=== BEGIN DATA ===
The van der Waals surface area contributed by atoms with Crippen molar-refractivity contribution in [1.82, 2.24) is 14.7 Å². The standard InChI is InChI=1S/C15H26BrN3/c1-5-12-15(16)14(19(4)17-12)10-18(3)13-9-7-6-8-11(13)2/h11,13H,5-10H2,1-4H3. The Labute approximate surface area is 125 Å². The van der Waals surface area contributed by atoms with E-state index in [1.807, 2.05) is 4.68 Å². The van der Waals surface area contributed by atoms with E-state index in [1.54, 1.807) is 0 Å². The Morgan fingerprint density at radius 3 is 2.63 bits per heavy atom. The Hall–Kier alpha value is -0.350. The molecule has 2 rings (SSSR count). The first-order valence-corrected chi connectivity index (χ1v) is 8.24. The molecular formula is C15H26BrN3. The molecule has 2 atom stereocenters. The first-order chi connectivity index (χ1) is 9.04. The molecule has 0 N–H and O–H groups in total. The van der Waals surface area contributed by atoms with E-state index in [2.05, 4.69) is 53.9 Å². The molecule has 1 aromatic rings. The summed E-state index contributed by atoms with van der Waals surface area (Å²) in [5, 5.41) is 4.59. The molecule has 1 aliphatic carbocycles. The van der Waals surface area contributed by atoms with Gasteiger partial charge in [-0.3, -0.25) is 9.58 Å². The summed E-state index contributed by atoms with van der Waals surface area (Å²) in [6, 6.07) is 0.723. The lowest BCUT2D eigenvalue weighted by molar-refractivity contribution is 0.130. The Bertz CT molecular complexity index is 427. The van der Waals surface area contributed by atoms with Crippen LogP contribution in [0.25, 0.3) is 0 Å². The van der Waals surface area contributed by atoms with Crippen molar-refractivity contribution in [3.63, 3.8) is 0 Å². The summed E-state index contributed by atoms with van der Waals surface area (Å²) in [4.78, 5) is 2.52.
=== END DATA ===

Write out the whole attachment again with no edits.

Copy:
The van der Waals surface area contributed by atoms with Crippen molar-refractivity contribution in [1.82, 2.24) is 14.7 Å². The standard InChI is InChI=1S/C15H26BrN3/c1-5-12-15(16)14(19(4)17-12)10-18(3)13-9-7-6-8-11(13)2/h11,13H,5-10H2,1-4H3. The Labute approximate surface area is 125 Å². The van der Waals surface area contributed by atoms with E-state index in [1.807, 2.05) is 4.68 Å². The van der Waals surface area contributed by atoms with E-state index in [1.54, 1.807) is 0 Å². The Morgan fingerprint density at radius 3 is 2.63 bits per heavy atom. The Hall–Kier alpha value is -0.350. The molecule has 2 rings (SSSR count). The first-order valence-corrected chi connectivity index (χ1v) is 8.24. The molecular formula is C15H26BrN3. The molecule has 2 atom stereocenters. The first-order chi connectivity index (χ1) is 9.04. The molecule has 0 N–H and O–H groups in total. The van der Waals surface area contributed by atoms with E-state index in [2.05, 4.69) is 53.9 Å². The molecule has 1 aromatic rings. The summed E-state index contributed by atoms with van der Waals surface area (Å²) in [5, 5.41) is 4.59. The molecule has 1 aliphatic carbocycles. The van der Waals surface area contributed by atoms with Gasteiger partial charge in [-0.3, -0.25) is 9.58 Å². The summed E-state index contributed by atoms with van der Waals surface area (Å²) in [6, 6.07) is 0.723. The lowest BCUT2D eigenvalue weighted by molar-refractivity contribution is 0.130. The Bertz CT molecular complexity index is 427. The van der Waals surface area contributed by atoms with Crippen LogP contribution in [0.25, 0.3) is 0 Å². The van der Waals surface area contributed by atoms with Crippen molar-refractivity contribution in [3.63, 3.8) is 0 Å². The summed E-state index contributed by atoms with van der Waals surface area (Å²) in [4.78, 5) is 2.52.